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Strength athletes who use anabolic steroids non-stop are almost bound to develop tendon problems, including the risk of tearing them. Brazilian physiologists came to this conclusion after doing experiments with rats. They believe that steroids, while boosting post-training muscle growth, also prevent muscle attachments from becoming stronger.

Strength athletes who use anabolic steroids non-stop are almost bound to develop tendon problems, including the risk of tearing them. Brazilian physiologists came to this conclusion after doing experiments with rats. They believe that steroids, while boosting post-training muscle growth, also prevent muscle attachments from becoming stronger.

The figure on the right above shows the strongest tendon in the human body: the Achilles tendon, or as it’s called in anatomy textbooks, the calcaneal tendon. Researchers from the University of Brasilia will soon publish the results of their study on the effect of steroids on this tendon in the Scandinavian Journal of Medicine and Science in Sports.

They got half of their lab animals to do weight training five days a week. They put a kind of suit of armour on each animal which weighed about half of the animal’s own weight. Then they got the animals to do four sets of 10 reps of jump squats. As the study progressed the researchers made the armour increasingly heavier.

The rest of the rats did no training.

Half of the rats that didn’t train were not given steroids [S]; the other half did get steroids [AAS]. Half of the rats that did train were not given steroids [S]; the other half did get steroids [AAS].

Strength athletes who use anabolic steroids non-stop are almost bound to develop tendon problems, including the risk of tearing them. Brazilian physiologists came to this conclusion after doing experiments with rats. They believe that steroids, while boosting post-training muscle growth, also prevent muscle attachments from becoming stronger.
The researchers used the anabolic steroid nandrolone decanoate. The Brazilians used Deca-Durabolin preparations produced by the Organon factory in Sao Paulo. The human equivalent of the dose they used was surprisingly low: 130-150 mg per week.

After seven weeks the lower part of the Achilles tendon – just above the heel – had become stronger in the rats that had done training. At least, the researchers found more hydroxyproline in that part of the tendon. But in the rats that had not only trained but had also been given nandrolone decanoate, the increase in the number of hydroxyproline units had not taken place. The tendon had not become stronger.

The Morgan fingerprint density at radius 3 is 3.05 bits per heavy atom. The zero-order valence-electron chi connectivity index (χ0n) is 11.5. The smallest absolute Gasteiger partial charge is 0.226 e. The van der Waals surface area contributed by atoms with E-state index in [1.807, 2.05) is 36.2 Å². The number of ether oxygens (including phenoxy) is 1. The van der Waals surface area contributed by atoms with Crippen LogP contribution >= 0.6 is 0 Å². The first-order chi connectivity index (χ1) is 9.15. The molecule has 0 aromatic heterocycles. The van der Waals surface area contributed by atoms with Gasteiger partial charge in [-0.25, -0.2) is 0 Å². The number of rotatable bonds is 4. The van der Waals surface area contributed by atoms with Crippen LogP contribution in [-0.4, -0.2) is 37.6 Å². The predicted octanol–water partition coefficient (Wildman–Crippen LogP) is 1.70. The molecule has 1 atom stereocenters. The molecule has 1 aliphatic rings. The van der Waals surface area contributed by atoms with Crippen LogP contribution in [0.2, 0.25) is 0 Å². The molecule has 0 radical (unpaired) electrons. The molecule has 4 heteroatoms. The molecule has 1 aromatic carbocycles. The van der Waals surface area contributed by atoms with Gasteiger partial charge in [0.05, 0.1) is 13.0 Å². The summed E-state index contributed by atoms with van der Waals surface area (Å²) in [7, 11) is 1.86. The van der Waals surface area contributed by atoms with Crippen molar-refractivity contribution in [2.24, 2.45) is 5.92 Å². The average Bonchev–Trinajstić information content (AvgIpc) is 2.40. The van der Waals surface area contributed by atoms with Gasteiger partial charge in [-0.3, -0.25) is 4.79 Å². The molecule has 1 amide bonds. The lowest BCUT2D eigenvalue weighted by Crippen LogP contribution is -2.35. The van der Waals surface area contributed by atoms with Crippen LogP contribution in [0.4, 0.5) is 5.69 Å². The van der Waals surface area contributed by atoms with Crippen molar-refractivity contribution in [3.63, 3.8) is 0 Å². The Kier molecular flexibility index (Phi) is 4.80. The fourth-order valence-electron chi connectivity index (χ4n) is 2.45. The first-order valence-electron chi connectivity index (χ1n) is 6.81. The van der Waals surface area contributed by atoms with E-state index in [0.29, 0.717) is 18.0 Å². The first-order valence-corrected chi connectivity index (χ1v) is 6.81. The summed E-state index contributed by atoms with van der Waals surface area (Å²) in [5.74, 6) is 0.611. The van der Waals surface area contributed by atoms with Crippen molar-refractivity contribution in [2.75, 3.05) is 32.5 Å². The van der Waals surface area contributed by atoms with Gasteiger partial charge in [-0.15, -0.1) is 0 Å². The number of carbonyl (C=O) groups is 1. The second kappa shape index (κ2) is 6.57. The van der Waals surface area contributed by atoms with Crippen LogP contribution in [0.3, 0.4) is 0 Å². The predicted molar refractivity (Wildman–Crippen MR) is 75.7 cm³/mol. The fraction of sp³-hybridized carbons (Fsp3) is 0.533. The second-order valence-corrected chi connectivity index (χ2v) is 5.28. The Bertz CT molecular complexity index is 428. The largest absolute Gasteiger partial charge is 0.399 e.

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The figure above partially shows how steroids can stop tendons from growing. In the rats that had trained the circulation of blood in the Achilles tendon had increased, but that didn’t happen if the rats had also been given nandrolone decanoate.

It’s true that the negative effects of the steroid on the structure of the Achilles tendon were pretty small. But the researchers suspect that in the long term, as muscles continue to build strength and users can lift increasingly heavy weights, the consequences could be serious.

Tendon structural adaptations to load exercise are inhibited by anabolic androgenic steroids.

Marqueti RC, Paulino MG, Fernandes MN, de Oliveira EM, Selistre-de-Araujo HS.

Abstract

The present study investigated the structural changes in the rat calcaneal tendon (CT), superficial flexor tendon (SFT), and deep flexor tendon (DFT) in response to jump exercises and anabolic androgenic steroids (AAS). Animals were divided into four groups: sedentary, trained, AAS-treated sedentary rats, and AAS-treated trained animals. Training increased the volume density (Vv%) of blood vessels in all regions of the CT and DFT, cell Vv% in the peritendinous sheath of the proximal and distal regions of the SFT and proximal region of DFT, and cell Vv% in the tendon proper of the proximal and distal regions of the SFT and DFT. The combination of AAS and load exercises showed little increased blood vessel Vv% at the proximal region of the CT, intermediate region of the SFT, and all regions of the DFT as opposed to an increase in adipose cell Vv% in the CT proximal region. The AAS reduced the levels of hydroxyproline in the proximal region of the DFT and in the distal region of the STF. In conclusion, exercise promoted benefits to the adaptation of the tendons to overload. These effects were absent when load exercise was combined with AAS. The abusive consumption of AAS contributes to tendon inertness and rigidity, and increases the potential risk of injury.

© 2013 John Wiley & Sons A/S. Published by John Wiley & Sons Ltd.

PMID: 24224869 [PubMed - as supplied by publisher]

Source: http://www.ncbi.nlm.nih.gov/pubmed/24224869

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